MG: The bass and bass drum lay down the lowest, deepest feeling of the band that can connect to human beings. Rhythm is an important factor and it’s very important that the bass drum and the low notes of the bass are played together. I hear rhythm sections in jazz with bass players playing on the top end of the instrument. They think they’re cello players. Although I love the range of the instrument, I totally disagree with that concept.
CB: George, was there anything else you wanted to add about the responsibilities of drummers?
GM: Another responsibility is to be aware of the fact that drums have an incredibly wide dynamic range, from triple forte down to triple pianissimo. Drummers should learn how to use that dynamic range. As a drummer, control of dynamics is one way I get emotional feeling through the drums. It’s a very potent method. Not only using dynamics, but also staying constantly aware of them. In a lot of situations, if I don’t, no one else will. It’s important for a drummer to be able to “cook,” play phrases, or anything else you can think of, at all dynamic levels. It means being able to play from very loud to very soft and visa versa. It’s an interesting problem because it’s incredibly difficult to do. If you’re able to do that with different musicians in various situations, you’re able to raise the music way up. A drummer can arrange a tune by using and controlling dynamics. One situation I find interesting is that sometimes I’ll be playing with other musicians, and I’ll go way up in dynamics and people will assume that I’m going to stay at that volume, when all I’m going to do is go up and down in volume very quickly.
CB: Have there been any rhythm sections that have been an important influence on either of you?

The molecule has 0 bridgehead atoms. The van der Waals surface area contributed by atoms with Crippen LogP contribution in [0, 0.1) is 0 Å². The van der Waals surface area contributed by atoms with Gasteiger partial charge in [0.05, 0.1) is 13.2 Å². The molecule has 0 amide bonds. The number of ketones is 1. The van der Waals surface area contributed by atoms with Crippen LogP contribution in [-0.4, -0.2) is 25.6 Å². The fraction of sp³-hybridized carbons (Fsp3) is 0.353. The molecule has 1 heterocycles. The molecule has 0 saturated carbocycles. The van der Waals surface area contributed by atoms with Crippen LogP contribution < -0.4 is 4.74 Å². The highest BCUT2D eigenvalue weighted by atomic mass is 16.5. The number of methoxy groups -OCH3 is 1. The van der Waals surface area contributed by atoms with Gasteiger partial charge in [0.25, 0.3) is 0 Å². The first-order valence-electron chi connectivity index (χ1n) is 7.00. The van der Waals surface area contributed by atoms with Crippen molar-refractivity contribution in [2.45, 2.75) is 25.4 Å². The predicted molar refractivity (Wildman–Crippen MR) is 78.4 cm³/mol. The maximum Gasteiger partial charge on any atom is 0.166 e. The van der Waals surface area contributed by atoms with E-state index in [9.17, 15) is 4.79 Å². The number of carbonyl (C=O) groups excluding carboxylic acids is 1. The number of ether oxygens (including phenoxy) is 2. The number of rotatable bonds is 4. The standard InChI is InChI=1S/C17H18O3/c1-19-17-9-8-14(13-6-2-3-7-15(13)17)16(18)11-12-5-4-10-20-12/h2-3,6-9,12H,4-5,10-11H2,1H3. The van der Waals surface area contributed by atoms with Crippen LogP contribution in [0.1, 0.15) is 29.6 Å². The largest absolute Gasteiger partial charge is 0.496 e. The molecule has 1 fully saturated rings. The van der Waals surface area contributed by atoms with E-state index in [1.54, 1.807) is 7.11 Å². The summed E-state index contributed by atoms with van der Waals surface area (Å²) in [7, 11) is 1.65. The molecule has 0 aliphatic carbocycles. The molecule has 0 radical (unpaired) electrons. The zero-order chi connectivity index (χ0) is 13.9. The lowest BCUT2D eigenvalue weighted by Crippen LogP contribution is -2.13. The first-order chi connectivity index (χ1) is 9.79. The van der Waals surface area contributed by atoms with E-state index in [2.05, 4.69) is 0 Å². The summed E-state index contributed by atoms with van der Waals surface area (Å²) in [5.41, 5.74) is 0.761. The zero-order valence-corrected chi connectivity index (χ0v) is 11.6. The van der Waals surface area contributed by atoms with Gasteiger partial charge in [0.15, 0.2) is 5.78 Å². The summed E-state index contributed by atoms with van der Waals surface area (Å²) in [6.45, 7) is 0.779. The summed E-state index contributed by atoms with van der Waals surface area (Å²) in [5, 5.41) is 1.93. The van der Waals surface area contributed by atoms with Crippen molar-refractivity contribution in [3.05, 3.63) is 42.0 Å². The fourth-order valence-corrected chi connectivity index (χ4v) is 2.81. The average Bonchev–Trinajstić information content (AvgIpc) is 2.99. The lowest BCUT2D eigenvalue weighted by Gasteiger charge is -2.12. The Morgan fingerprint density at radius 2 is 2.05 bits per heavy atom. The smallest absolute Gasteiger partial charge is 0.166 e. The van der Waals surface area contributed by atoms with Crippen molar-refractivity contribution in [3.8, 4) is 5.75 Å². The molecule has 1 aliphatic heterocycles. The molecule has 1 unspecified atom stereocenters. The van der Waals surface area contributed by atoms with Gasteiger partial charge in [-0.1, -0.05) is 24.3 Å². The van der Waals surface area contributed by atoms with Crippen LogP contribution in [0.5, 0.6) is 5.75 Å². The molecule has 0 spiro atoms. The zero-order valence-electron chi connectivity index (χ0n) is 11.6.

GM: Philly Joe Jones, Paul Chambers and Red Garland, because they were loose, melodic and emotional. I also like Percy Heath and Connie Kay of the Modern Jazz Quartet. I liked the way they gave a lot to the music. They played for the music. That rhythm section was always cookin’. But they played for the overall effect. Their egos weren’t totally involved in the music. Yet, you could always hear them. I like and appreciate that very much.
CB: Can either of you recall the best advice you ever got on how to play in a rhythm section?
MG: When I was fifteen, my first bass teacher hipped me to the “V” of a beat. He said that some grooves were just ahead of the “V,” others were right in the “V,” and other grooves were right in back of the “V.” He also stated that as the time went on in a tune, there were different grooves and time feelings within a tempo.
GM: The next thing is to try and find out how to do that. It’s something I’ve discovered how to do by approaching the instrument physically. I don’t try to think ahead of the beat, or in the middle of the beat. I just think straight time and play with a different motion in my arm to change the time feeling.
CB: What are common mistakes that bassists and drummers make?